Court puts halt on local conversion therapy bans in Florida

LGBTQ youth
Barbara Lagoa cast the tie-breaking vote in a split decision.

An appellate court tossed out conversion therapy bans in Palm Beach County and Boca Raton.

Both local governments passed laws prohibiting therapists from offering counseling for LGBTQ youth to help suppress unwanted sexual attraction or confusion about their gender identify. Local therapists Robert Otto and Judy Hamilton challenged the laws on First Amendment grounds, reports the South Florida Sun Sentinel.

A three-judge panel at the Eleventh Circuit Court of Appeals, in a 2-1 decision ruled the ordinances were “content-based regulations of speech that cannot survive strict scrutiny.”

LGBTQ groups quickly condemned the ruling.

“Every person in this country should be concerned by federal courts ignoring science and striking down laws that protect vulnerable young people from dangerous and unethical practices by licensed mental health providers,” said Mathew Shurka, a spokesperson for Born Perfect and a conversion therapy survivor.

“Today’s decision showed a shocking disregard for the overwhelming medical consensus that conversion therapy is harmful and dangerous, and that no young person should ever be subjected to this practice under any circumstances. We will continue to push for these laws and to help cities and states defend them when they are challenged.”

The ruling applies to ordinances in Florida, Georgia and Alabama.

Social conservative groups praised the decision. Mat Staver, founder and chairman of the Liberty Counsel, suggested the services were valuable to youth.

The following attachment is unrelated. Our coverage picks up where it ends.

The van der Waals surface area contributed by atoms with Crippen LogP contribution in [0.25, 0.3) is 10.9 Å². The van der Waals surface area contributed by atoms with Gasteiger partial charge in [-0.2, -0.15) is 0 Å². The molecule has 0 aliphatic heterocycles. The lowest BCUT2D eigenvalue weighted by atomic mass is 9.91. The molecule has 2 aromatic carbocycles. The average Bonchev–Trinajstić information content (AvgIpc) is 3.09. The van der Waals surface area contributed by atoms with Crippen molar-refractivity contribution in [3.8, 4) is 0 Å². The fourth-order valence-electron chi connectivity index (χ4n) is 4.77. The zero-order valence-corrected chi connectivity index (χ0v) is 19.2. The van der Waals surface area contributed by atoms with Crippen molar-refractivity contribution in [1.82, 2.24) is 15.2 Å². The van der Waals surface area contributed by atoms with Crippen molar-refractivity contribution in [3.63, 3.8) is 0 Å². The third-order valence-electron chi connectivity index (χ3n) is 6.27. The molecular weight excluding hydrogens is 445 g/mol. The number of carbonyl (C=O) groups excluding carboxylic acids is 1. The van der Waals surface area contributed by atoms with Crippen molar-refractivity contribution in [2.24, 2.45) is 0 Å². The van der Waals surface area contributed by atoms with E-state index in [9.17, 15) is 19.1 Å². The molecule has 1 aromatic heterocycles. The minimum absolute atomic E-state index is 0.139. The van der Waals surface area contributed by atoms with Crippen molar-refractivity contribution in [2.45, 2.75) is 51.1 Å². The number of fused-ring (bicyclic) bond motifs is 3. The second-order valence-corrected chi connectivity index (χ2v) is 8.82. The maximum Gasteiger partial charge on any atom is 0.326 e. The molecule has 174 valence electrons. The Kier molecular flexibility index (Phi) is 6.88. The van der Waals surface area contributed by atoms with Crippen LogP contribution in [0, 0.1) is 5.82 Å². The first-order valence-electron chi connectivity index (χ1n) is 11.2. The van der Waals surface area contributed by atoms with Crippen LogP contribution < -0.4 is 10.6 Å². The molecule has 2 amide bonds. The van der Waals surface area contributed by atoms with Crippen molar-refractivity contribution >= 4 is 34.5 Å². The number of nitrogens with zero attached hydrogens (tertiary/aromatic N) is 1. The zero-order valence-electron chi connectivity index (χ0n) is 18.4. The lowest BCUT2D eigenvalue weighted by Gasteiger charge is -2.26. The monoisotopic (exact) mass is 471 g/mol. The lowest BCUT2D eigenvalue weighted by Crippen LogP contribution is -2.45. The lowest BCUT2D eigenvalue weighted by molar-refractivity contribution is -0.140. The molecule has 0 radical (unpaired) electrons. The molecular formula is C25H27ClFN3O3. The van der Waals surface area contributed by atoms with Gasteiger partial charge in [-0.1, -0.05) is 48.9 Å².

“These licensed therapists provide life-saving counseling to minors who desperately desire to conform their attractions, behaviors, and gender identities to their sincerely held religious beliefs,” he said in a statement.

There are 20 states that ban the practice of conversion therapy. The Florida Legislature has not passed such a law statewide, though a number of local jurisdictions have passed local ordinances.

Most medical associations, including the American Medical Association and the American Academy of Child and Adolescent Psychiatry say the therapy does not work and should not be allowed for children.

Critics of the decision noted both appellate judges striking down the ban, Britt Grant and Barbara Lagoa, were appointed to the bench by President Donald Trump. Lagoa, of Florida, previously was appointed by Gov. Ron DeSantis to the Florida Supreme Court.

“The majority decision is an outlier and takes an extreme view of the First Amendment, holding that any regulation of talk therapy must survive strict scrutiny,” said Shannon Minter, legal director for the National Center for Lesbian Rights. “Similar laws have been reviewed and upheld by two other federal courts of appeal, both of which held that these laws regulate the provision of mental health care and are valid exercises of the government’s authority to protect public health and safety.”

That may indicate the matter is bound for a hearing in front of the U.S. Supreme Court.

Jacob Ogles

Jacob Ogles has covered politics in Florida since 2000 for regional outlets including SRQ Magazine in Sarasota, The News-Press in Fort Myers and The Daily Commercial in Leesburg. His work has appeared nationally in The Advocate, Wired and other publications. Events like SRQ’s Where The Votes Are workshops made Ogles one of Southwest Florida’s most respected political analysts, and outlets like WWSB ABC 7 and WSRQ Sarasota have featured his insights. He can be reached at [email protected].

One comment

  • James Robert Miles

    November 21, 2020 at 7:57 am

    This court has just legalized torturing children in the name of religion! Nothing new here in the era of Trump fascism!!

Comments are closed.


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